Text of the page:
19. The biggest problem that I have with most medical practitioners is that they try to force the patient into a treatment plan rather than creating one specifically designed to work with each patient’s individual needs and lifestyle. The former is less time consuming.

  20. Jamie… The saddest thing is that they did this while Sen. Marsh, 79 yr old civil rights activist, deciding vote, was in DC celebrating BO & MLK. Such perfidy.

  21. Jack,

    HAHAHAHA!

    Just cheerleading for a great 2d term. Gotta keep positive. Gotta keep pushing them, or they’ll start to think we voted for them ‘cuzza their beautiful voices.

  22. mtnherbal,

    Have dict cheney take the puguglican whips hunting. Afterwards, when the rest of the rippers are at the funeral, the Dems can rescind the redistricting vote.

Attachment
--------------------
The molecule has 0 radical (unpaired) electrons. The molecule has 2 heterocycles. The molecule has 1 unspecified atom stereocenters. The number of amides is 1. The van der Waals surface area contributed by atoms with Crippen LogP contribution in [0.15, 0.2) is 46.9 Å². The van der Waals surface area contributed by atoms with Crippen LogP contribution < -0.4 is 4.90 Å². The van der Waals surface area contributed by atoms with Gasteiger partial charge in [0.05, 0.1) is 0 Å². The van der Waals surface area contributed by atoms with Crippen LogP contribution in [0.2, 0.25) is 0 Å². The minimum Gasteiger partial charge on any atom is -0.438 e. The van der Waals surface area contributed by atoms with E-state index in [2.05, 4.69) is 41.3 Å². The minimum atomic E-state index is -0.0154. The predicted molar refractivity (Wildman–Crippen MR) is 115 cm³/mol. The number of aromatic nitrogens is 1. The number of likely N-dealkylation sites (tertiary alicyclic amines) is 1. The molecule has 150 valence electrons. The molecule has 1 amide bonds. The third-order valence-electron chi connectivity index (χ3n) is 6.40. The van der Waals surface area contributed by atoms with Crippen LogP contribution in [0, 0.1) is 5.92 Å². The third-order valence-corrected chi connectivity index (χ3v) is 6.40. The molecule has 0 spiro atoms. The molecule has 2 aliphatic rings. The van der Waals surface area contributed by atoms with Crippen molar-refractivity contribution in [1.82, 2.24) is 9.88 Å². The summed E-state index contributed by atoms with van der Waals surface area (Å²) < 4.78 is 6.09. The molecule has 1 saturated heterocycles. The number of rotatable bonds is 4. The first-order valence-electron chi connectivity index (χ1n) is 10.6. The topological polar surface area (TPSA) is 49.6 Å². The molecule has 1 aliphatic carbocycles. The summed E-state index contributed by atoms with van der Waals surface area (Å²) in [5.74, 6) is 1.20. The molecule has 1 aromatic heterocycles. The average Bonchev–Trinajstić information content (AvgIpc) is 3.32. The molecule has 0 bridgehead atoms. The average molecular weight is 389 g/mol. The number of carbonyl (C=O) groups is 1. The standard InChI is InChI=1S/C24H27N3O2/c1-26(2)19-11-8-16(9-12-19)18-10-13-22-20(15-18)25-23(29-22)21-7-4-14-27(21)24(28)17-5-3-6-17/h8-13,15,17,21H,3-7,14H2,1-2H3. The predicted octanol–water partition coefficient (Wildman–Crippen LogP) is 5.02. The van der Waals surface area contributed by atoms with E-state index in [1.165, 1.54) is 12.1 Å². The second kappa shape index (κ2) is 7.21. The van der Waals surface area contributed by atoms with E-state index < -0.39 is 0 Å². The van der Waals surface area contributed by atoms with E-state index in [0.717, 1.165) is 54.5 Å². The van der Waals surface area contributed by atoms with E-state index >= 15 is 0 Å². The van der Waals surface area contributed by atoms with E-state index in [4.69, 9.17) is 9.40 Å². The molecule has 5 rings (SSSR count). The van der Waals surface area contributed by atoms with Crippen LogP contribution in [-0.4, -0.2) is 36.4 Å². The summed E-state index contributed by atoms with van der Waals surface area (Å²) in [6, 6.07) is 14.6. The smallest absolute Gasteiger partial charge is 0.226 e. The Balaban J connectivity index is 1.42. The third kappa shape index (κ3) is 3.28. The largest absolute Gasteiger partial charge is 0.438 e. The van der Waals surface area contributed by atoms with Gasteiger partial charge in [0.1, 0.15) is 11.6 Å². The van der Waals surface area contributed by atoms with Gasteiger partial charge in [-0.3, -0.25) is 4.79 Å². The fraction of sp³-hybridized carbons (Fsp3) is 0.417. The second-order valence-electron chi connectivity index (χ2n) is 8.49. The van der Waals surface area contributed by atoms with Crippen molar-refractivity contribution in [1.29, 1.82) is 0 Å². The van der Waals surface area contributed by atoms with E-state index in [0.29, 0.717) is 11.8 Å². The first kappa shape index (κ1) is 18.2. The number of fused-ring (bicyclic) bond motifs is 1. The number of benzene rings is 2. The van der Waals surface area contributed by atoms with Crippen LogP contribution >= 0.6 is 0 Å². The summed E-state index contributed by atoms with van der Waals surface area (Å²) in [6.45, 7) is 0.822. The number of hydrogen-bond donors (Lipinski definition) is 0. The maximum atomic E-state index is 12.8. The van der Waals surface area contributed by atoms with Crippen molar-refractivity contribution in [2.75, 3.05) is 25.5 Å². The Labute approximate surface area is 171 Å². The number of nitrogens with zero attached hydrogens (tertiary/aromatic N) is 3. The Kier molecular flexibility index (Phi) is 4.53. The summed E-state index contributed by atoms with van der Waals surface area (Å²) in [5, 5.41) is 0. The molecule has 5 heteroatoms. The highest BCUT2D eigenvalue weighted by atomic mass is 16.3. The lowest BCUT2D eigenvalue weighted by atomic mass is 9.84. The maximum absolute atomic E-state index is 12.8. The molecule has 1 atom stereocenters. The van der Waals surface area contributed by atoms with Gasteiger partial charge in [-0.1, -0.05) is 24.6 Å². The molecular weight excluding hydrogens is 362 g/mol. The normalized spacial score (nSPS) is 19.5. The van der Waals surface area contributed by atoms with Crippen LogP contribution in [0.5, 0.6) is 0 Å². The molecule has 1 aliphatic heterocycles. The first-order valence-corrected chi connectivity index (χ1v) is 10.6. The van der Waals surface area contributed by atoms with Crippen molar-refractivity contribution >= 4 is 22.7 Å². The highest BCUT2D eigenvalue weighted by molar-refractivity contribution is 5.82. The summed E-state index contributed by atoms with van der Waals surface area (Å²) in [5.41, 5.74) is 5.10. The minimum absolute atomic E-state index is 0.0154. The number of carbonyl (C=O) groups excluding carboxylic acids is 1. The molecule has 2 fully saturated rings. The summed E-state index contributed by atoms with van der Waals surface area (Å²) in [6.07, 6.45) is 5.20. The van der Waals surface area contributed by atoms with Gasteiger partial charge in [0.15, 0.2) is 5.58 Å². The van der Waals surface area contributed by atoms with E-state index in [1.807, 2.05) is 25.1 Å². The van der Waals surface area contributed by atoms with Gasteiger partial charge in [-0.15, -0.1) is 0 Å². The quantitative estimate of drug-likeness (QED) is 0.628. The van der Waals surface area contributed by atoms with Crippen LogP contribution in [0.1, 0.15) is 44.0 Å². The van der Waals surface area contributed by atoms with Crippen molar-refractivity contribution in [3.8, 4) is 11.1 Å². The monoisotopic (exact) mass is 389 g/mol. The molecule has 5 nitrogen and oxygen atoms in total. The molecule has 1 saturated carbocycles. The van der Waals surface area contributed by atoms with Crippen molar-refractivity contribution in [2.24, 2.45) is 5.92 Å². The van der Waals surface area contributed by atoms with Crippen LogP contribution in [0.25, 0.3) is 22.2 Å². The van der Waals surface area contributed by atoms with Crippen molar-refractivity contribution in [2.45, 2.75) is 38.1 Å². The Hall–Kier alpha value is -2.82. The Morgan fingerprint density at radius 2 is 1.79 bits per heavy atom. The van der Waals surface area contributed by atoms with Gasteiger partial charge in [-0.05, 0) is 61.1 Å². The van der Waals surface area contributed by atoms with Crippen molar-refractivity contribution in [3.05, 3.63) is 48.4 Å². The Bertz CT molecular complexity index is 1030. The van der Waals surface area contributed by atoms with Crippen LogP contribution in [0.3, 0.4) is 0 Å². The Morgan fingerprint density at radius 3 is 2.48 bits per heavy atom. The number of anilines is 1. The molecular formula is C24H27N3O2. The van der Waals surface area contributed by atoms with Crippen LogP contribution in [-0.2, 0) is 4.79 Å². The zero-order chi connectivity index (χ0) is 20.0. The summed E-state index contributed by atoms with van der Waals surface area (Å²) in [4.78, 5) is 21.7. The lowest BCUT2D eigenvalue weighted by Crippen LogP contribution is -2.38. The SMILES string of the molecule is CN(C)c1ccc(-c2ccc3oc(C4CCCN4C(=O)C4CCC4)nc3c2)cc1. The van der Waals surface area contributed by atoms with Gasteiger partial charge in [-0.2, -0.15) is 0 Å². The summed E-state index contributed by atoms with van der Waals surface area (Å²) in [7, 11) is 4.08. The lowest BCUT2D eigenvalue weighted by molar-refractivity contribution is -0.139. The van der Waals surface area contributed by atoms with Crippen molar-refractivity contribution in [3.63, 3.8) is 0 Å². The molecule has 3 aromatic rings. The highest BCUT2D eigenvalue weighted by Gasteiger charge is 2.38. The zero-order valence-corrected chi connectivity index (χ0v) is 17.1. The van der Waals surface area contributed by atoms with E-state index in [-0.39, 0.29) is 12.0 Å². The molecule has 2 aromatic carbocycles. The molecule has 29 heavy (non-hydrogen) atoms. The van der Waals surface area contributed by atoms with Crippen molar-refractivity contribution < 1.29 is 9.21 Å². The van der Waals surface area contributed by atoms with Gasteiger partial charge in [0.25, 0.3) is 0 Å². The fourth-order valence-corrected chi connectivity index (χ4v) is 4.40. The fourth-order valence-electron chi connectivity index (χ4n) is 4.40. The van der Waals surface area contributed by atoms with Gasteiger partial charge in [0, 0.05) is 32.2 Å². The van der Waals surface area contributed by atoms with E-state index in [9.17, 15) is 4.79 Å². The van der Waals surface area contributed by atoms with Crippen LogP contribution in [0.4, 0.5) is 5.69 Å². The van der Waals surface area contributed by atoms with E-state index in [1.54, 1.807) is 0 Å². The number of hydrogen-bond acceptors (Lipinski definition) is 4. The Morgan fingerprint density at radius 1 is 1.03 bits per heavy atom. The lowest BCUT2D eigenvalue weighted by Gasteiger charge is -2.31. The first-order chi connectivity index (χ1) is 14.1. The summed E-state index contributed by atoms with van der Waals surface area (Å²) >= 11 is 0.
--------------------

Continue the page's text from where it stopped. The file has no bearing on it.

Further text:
23. Jace,

    Thanks, I think I’ll join you.

    Speaking of which, I’ll have a hic cup of black rum to warm my giblets and toast your brilliant 8:08 Plan.

    I’d claim it, but I want it to succeed, and you are sooooo much more attractive than I am.

  24. XR,

    Thank you.

    If you are ever in the neighborhood, a bottle of Elmer T. Lee and a long visit await. ;-)

    jace

  25. In going over today’s ceremonies and festivities and pondering once again the election in November, I can only conclude that republican/conservatives lost because they deserved to lose.Seldom in life is justice that clear cut.

    Obama’s speech today highlighted what could be possible, if one party was in power and another party chose to act as a reasonable and necessary balance to over reach, rather than an obstacle to progress of any kind.